Your risk increases if you have any of these medical conditions:
- HIV (About 85 percent of people infected with HIV develop seborrheic dermatitis).
- Acne, rosacea, or psoriasis.
- Parkinson’s disease.
- Stroke or heart attack (recovering from).
- Eating disorder.
- Medical treatments
If you are taking any of the following medicines, your risk for seborrheic dermatitis increases:
Seborrheic dermatitis: Diagnosis, treatment and outcome
Seborrheic dermatitis is a condition that dermatologists frequently diagnose and treat.
If you think you might have seborrheic dermatitis, you should see a dermatologist for a diagnosis. This common skin condition can look like psoriasis, eczema, or an allergic reaction. Each of these skin diseases requires different treatment.
A dermatologist diagnoses seborrheic dermatitis by:
- Reviewing the patient’s medical history.
- Examining the patient’s skin and looking closely at the rash.
- Sometimes seborrheic dermatitis is a sign of an underlying medical condition. If your dermatologist suspects this, medical tests may be necessary.
Although treatment cannot cure seborrheic dermatitis, treatment has benefits. Treatment can loosen and remove scale, prevent a skin infection, and reduce swelling and itch.
The type of treatment a dermatologist prescribes varies with age and where the seborrheic dermatitis appears on the skin.
Infants (scalp): Called cradle cap, this tends to completely disappear without treatment. If treatment is necessary, a dermatologist may recommend:
Shampooing the baby’s scalp daily with a baby shampoo.
Gently brushing away the scale, once scale starts to soften.
Applying a medication to the infant’s scalp.
Infants (skin beyond the scalp): This, too, will clear. If treatment is needed, a dermatologist may prescribe a medicine that can be applied to the child’s skin.
Adolescents and adults (scalp and rest of body): After infancy, seborrheic dermatitis usually does not go away without treatment. For the best results, a dermatologist will consider many factors before creating a treatment plan. Treatment may include:
- Dandruff shampoos.
- Medicine to apply to the skin for short periods of time.
- Barrier-repair cream.
Dandruff shampoos can be helpful on the skin as well as the scalp. Your dermatologist can explain how to use these shampoos on the skin.
Often the best results come from combining two or more treatments. Your dermatologist can create a treatment plan to meet your needs. Most plans include medication and skin care.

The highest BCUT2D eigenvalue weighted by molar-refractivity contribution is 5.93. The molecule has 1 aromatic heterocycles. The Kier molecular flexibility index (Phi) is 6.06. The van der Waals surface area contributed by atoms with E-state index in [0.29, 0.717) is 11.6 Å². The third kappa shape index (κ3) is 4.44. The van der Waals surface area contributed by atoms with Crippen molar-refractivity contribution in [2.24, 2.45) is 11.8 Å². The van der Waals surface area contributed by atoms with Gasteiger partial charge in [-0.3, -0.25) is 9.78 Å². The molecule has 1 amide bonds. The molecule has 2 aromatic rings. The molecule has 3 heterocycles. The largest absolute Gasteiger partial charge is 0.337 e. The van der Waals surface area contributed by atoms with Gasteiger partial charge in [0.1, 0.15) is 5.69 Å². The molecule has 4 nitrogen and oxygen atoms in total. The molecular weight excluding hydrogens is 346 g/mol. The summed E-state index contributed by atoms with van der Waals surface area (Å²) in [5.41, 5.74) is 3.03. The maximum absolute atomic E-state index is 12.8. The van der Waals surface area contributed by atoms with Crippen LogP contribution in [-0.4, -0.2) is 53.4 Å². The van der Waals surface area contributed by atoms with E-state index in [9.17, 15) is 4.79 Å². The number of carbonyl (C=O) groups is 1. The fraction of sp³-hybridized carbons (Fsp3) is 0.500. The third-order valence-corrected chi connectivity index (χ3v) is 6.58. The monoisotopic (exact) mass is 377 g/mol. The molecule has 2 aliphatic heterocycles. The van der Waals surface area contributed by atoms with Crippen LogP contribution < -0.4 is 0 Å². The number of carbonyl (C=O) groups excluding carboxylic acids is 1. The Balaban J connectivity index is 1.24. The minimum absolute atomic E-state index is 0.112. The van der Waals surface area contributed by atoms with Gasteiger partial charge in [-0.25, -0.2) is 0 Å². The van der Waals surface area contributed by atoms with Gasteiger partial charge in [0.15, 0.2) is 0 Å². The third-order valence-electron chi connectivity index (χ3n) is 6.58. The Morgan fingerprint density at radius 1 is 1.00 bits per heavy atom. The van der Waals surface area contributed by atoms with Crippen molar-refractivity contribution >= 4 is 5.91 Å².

Always follow your dermatologist’s instructions. Using a treatment more often than prescribed or longer than prescribed can cause side effects.
Infant: Seborrheic dermatitis often completely disappears by 6 months to 1 year of age. It can return when the child reaches puberty.
Adolescent or adult: A few people see seborrheic dermatitis clear without treatment. More often, seborrheic dermatitis lasts for years. It tends to clear and flare without warning. Treatment often is necessary to control it.
Seborrheic dermatitis: Tips for managing
These skin-care tips can help keep seborrheic dermatitis under control.
Infants: Cradle cap
Many babies develop this rash on their scalps. Cradle cap normally goes away by 6 to 12 months of age. Until the rash disappears, the following can help:
Shampoo the baby’s scalp daily with a baby shampoo. This will help soften the scale.
Once the scale starts to soften, gently brush it away.
Infants: Diaper area and elsewhere
If you think your baby has seborrheic dermatitis in the diaper area or elsewhere, it is best to see a dermatologist for a diagnosis. This common rash can look a lot like eczema, psoriasis, or an allergic reaction. Each of these conditions requires a different treatment plan.
Adolescents and adults: Scalp
On the scalp, many people can get relief by using one or more dandruff shampoos.
For Caucasian patients, shampooing daily can help. You should use a dandruff shampoo twice a week. If using one dandruff shampoo does not bring relief, try alternating dandruff shampoos. For two days in a row, use the first dandruff shampoo. Then use the second dandruff shampoo for two days in a row. Each dandruff shampoo should contain a different active ingredient. The active ingredients in dandruff shampoos are:
- Zinc pyrithione.
- Salicylic acid and sulfur.
- Coal tar.
- Selenium sulfide.
If you have blond, gray, or white hair, do not use a dandruff shampoo that contains coal tar. It can discolor your hair.
When using a dandruff shampoo, follow the instructions on the shampoo bottle. Some require that you lather and leave it on for about five minutes before rinsing. Others should not be left on the scalp.
If you use a shampoo that contains coal tar, you must protect your scalp from the sun. You can do this by wearing a hat when outdoors and not using indoor tanning devices, such as tanning beds and sun lamps.
African-Americans should shampoo once a week using a dandruff shampoo. It’s best to see a dermatologist for a product recommendation.
Never pull the scale off your scalp. Doing so can cause an infection and noticeable hair loss.
Adolescents and adults: Skin
Wash the skin daily with a soap that contains 2% zinc pyrithione.
Soften scale by:
- Wetting the skin thoroughly before washing.
- Applying a moisturizer after bathing.
- Applying a tar cream, letting it sit on the skin for several hours before rinsing.
- Applying a cream containing salicylic acid and sulfur.
- Do not use petroleum jelly to soften the scales. It tends to worsen seborrheic dermatitis.
Seborrheic dermatitis can be stubborn. If these tips fail, you should see a dermatologist. Some people need the expertise of a dermatologist to control seborrheic dermatitis.